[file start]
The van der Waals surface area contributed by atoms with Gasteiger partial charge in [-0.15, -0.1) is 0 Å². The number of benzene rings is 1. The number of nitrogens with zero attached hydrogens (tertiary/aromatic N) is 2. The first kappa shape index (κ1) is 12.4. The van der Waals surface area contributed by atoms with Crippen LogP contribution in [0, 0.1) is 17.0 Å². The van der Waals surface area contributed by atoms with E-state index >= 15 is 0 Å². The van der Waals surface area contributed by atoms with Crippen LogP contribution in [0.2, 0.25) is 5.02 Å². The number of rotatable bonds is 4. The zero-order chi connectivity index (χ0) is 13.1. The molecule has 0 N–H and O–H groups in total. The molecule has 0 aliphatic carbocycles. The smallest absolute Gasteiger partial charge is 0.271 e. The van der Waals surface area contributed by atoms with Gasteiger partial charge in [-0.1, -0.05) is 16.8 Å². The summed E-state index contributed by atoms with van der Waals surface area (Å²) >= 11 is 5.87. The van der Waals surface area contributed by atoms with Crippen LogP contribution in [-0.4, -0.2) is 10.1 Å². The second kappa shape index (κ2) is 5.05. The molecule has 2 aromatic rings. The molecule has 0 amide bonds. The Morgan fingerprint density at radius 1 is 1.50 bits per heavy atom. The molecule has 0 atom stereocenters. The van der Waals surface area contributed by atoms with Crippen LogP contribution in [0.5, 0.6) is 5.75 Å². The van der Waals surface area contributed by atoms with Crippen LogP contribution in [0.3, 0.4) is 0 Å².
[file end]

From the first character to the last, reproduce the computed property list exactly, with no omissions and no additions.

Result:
The van der Waals surface area contributed by atoms with Gasteiger partial charge in [-0.15, -0.1) is 0 Å². The number of benzene rings is 1. The number of nitrogens with zero attached hydrogens (tertiary/aromatic N) is 2. The first kappa shape index (κ1) is 12.4. The van der Waals surface area contributed by atoms with Crippen LogP contribution in [0, 0.1) is 17.0 Å². The van der Waals surface area contributed by atoms with E-state index >= 15 is 0 Å². The van der Waals surface area contributed by atoms with Crippen LogP contribution in [0.2, 0.25) is 5.02 Å². The number of rotatable bonds is 4. The zero-order chi connectivity index (χ0) is 13.1. The molecule has 0 N–H and O–H groups in total. The molecule has 0 aliphatic carbocycles. The smallest absolute Gasteiger partial charge is 0.271 e. The van der Waals surface area contributed by atoms with Gasteiger partial charge in [-0.1, -0.05) is 16.8 Å². The summed E-state index contributed by atoms with van der Waals surface area (Å²) >= 11 is 5.87. The van der Waals surface area contributed by atoms with Crippen LogP contribution in [-0.4, -0.2) is 10.1 Å². The second kappa shape index (κ2) is 5.05. The molecule has 2 aromatic rings. The molecule has 0 amide bonds. The Morgan fingerprint density at radius 1 is 1.50 bits per heavy atom. The molecule has 0 atom stereocenters. The van der Waals surface area contributed by atoms with Crippen LogP contribution in [0.5, 0.6) is 5.75 Å². The van der Waals surface area contributed by atoms with Crippen LogP contribution in [0.3, 0.4) is 0 Å².